Despite seafood’s popularity and despite increasing concern about where our food comes from,4,5 Canadian consumers are routinely given little or no information about the seafood we purchase.6 When menus or labels do provide information, it is often misleading or fraudulent.
More and more of the seafood sold in Canada is imported — up to 80 per cent, according to one recent estimate.7 This seafood often follows a long, complex and notoriously opaque path from the fishing vessel to the plate, with many opportunities for fraud and mislabelling along the way.8 With over 900 different species of seafood now available for sale in Canada, it simply isn’t realistic for consumers to independently and accurately determine what fish they’re eating.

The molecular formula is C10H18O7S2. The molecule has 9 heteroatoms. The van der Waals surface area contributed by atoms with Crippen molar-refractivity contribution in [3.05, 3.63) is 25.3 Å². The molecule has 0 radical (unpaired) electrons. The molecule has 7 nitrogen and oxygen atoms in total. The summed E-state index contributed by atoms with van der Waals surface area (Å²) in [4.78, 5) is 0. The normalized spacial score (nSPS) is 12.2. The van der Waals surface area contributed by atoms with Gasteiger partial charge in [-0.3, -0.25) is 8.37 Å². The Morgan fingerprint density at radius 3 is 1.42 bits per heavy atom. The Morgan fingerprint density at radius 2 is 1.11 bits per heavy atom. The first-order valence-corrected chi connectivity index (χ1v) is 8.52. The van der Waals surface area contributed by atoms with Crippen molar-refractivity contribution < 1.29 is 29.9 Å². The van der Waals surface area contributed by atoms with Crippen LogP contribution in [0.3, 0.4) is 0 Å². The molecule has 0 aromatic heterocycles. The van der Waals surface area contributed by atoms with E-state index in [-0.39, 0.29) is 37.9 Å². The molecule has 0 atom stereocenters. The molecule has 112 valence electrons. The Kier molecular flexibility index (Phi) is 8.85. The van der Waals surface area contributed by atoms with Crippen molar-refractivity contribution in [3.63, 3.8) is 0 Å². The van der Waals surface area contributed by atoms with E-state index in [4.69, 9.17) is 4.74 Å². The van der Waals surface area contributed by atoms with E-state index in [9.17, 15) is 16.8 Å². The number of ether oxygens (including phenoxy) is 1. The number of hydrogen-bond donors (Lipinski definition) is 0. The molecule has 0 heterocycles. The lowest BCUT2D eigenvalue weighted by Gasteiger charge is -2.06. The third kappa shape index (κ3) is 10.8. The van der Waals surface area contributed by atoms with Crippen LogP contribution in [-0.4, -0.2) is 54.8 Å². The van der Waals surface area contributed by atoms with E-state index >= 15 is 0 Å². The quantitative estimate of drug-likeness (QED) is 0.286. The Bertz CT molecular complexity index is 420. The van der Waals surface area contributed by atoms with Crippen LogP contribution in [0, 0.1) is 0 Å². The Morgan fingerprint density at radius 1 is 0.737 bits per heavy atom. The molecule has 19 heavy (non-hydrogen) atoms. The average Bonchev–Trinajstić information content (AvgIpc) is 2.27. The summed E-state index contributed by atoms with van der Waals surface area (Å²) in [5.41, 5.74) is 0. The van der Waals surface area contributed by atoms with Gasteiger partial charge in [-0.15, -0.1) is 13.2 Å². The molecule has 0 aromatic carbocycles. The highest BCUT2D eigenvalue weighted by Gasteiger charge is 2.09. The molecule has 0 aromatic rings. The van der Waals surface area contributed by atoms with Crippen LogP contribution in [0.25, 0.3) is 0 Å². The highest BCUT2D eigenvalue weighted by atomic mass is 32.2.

This is why Oceana Canada’s work focuses on the mislabelling of seafood: the presentation of false, incomplete or misleading information about a product.
A particularly harmful form of mislabelling is species substitution: swapping cheaper, less-desirable or more readily available species for more expensive ones; farmed products for wild-caught; and black-market fish for legally caught varieties. Other types of seafood fraud include product adulteration, such as adding chemicals to preserve the appearance of the product, or practices such as short-weighting (claiming a product weighs more than it does by adding extra breading or water).
Seafood fraud affects public health and food safety. It cheats consumers and hurts honest, law-abiding fishers and seafood businesses. It undermines the environmental and economic sustainability of fisheries and fish populations. It even masks global human rights abuses by creating a market for illegally caught fish.